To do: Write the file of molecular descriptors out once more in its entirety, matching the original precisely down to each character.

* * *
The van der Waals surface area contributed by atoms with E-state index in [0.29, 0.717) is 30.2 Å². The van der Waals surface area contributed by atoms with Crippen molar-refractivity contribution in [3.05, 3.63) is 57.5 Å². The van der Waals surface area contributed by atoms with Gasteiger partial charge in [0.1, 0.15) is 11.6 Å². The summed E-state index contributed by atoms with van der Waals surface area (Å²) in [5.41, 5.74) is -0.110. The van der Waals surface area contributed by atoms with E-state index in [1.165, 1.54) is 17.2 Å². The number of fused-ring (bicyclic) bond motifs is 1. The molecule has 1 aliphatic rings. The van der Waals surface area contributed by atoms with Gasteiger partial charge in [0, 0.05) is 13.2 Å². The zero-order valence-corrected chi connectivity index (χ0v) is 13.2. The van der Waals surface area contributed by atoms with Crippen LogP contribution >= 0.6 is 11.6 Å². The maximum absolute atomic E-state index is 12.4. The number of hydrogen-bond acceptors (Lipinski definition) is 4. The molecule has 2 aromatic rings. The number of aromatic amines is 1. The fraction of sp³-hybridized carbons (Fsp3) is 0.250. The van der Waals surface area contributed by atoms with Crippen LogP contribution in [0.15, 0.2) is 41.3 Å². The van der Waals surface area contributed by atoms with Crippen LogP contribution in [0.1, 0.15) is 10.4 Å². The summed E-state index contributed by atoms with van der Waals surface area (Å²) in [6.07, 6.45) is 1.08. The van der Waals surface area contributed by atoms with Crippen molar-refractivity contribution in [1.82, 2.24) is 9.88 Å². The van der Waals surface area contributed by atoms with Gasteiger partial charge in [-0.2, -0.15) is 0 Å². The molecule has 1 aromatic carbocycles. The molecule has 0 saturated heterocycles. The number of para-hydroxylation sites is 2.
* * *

The van der Waals surface area contributed by atoms with E-state index in [0.29, 0.717) is 30.2 Å². The van der Waals surface area contributed by atoms with Crippen molar-refractivity contribution in [3.05, 3.63) is 57.5 Å². The van der Waals surface area contributed by atoms with Gasteiger partial charge in [0.1, 0.15) is 11.6 Å². The summed E-state index contributed by atoms with van der Waals surface area (Å²) in [5.41, 5.74) is -0.110. The van der Waals surface area contributed by atoms with E-state index in [1.165, 1.54) is 17.2 Å². The number of fused-ring (bicyclic) bond motifs is 1. The molecule has 1 aliphatic rings. The van der Waals surface area contributed by atoms with Gasteiger partial charge in [0, 0.05) is 13.2 Å². The zero-order valence-corrected chi connectivity index (χ0v) is 13.2. The van der Waals surface area contributed by atoms with Crippen LogP contribution >= 0.6 is 11.6 Å². The maximum absolute atomic E-state index is 12.4. The number of hydrogen-bond acceptors (Lipinski definition) is 4. The molecule has 2 aromatic rings. The number of aromatic amines is 1. The fraction of sp³-hybridized carbons (Fsp3) is 0.250. The van der Waals surface area contributed by atoms with Crippen LogP contribution in [0.15, 0.2) is 41.3 Å². The van der Waals surface area contributed by atoms with Crippen LogP contribution in [0.1, 0.15) is 10.4 Å². The summed E-state index contributed by atoms with van der Waals surface area (Å²) in [6.07, 6.45) is 1.08. The van der Waals surface area contributed by atoms with Crippen molar-refractivity contribution in [1.82, 2.24) is 9.88 Å². The van der Waals surface area contributed by atoms with Gasteiger partial charge in [-0.2, -0.15) is 0 Å². The molecule has 1 aromatic carbocycles. The molecule has 0 saturated heterocycles. The number of para-hydroxylation sites is 2.